When you are looking for a catchall of active .onion sites, your first stop should be The Hidden Wiki. You will need Tor to view the .onion address (http://zqktlwiuavvvqqt4ybvgvi7tyo4hjl5xgfuvpdf6otjiycgwqbym2qad.onion/wiki/index.php/Main_Page), but it’s a great place to discover some of the best introduction points to the Invisible Web.
Anyone unfamiliar with the Dark Web should be extra careful, as some of the links in Hidden Wiki may be leading to suspicious websites. If you are looking for software resources, entertainment, sports, and financial information, The Hidden Wiki is the best place to gather all the initial information.
You won’t be able to find The Hidden Wiki using regular browsing methods. Actually, here are more Dark Web sites that Google won’t let you find.
12. BBC Tor Mirror
BBC is a reliable news source with one of the largest collections of news events and stories from several decades past. However, there are a few countries that have banned access to BBC’s official homepage on the Web. Checking the same webpage on Deep Web is the only way out.
For those without access to the direct BBC link, there is a Tor mirror link, bbcnewsd73hkzno2ini43t4gblxvycyac5aw4gnv7t2rccijh7745uqd.onion, that ensures quick and easy access to the entire news collection in a Tor browser.
SearXNG is a metasearch engine and aggregator based on OpenSearch protocol. It helps aggregate the results of over 70 search engines while not storing information about its users. The link can be opened in Tor from its official onion page: http://searx3aolosaf3urwnhpynlhuokqsgz47si4pzz5hvb7uuzyjncl2tid.onion/
Working with SearXNG requires some work. As the metasearch service doesn’t collect any user data, you won’t get personalized results. Each search result is only given as a direct link to the respective site. It is harder to procure relevant results, but the search engines will learn nothing about you!
14. Snow Search Engine
“Minimal but powerful” as described, Snow Search Engine is a constantly updated source of new onions from deeper places on the Web. The search aggregator has no presence on the Surface Web. You can only find this on Tor at this link: http://6pxxjp7l2fervwwxiwr7kkheoed2gch6c2kkpionsjckk2molias2cad.onion/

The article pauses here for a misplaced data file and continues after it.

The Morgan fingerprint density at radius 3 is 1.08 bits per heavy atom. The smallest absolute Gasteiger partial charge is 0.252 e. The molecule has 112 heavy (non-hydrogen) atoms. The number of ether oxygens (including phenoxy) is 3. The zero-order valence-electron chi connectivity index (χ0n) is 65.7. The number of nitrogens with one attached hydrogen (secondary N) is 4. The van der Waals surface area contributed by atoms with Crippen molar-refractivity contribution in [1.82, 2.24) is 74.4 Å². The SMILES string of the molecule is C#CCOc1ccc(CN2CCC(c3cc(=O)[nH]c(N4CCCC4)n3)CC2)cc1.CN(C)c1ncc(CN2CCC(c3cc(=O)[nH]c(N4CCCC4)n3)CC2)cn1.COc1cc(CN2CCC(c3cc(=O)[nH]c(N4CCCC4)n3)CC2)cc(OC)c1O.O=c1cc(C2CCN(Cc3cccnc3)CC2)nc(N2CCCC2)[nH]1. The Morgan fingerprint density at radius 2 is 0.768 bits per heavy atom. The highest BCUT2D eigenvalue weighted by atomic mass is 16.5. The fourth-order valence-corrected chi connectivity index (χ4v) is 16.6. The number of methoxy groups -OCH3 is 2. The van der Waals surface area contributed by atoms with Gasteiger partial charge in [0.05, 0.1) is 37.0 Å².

Snow is a true hidden gem of the Deep Web. What we like about it is the neat way in which it organizes information on so many different topics, including Wiki, hacking, news sites, images, video and web hosting, and cryptocurrency details.
Can’t access a certain website? We show you how to access a blocked website without breaking a sweat.
Frequently Asked Questions
Is the Invisible Web something I should learn to use?
That’s a question only you can answer. What do you want to use the Invisible Web for? If it’s to find library books or look through old newspapers, it definitely has its benefits. However, using sites like Spokeo should only be done with the best of intentions.
Is the Invisible Web safe?
If you start to wade into Dark Web waters, it’s not as much about safety as it is about legalities. If you stay in Deep Web territory, there is plenty you can do where online safety isn’t a significant concern. Understanding how to use Tor is one of the best ways to familiarize yourself with the Deep Web and what you can really do.
Can I get in trouble for using the Deep Web?
If you are using sites like Spokeo to look up coworkers or neighbors, then yes, it’s probably not an activity you want to engage in. If you are using it to look at library inventory, old newspapers, or to find scholarly journals, then it’s completely fine.
At the end of the day, searching on the Deep Web should be done cautiously. Some Deep Web search engines discussed here are perfectly okay to explore, but once you get into the Tor world, your online guard should be up.
It’s very easy to click on something and go down a rabbit hole of the Internet you probably don’t want to visit. We do not recommend venturing into prohibited, unethical sites on the Dark Web. When you find nasty content, just close all the windows, and Tor will erase your records. If you’re worried about the searches you’ve done on Google, learn how to delete your Google search history.
Image credit: Pixabay. All screenshots by Sayak Boral.
Our latest tutorials delivered straight to your inbox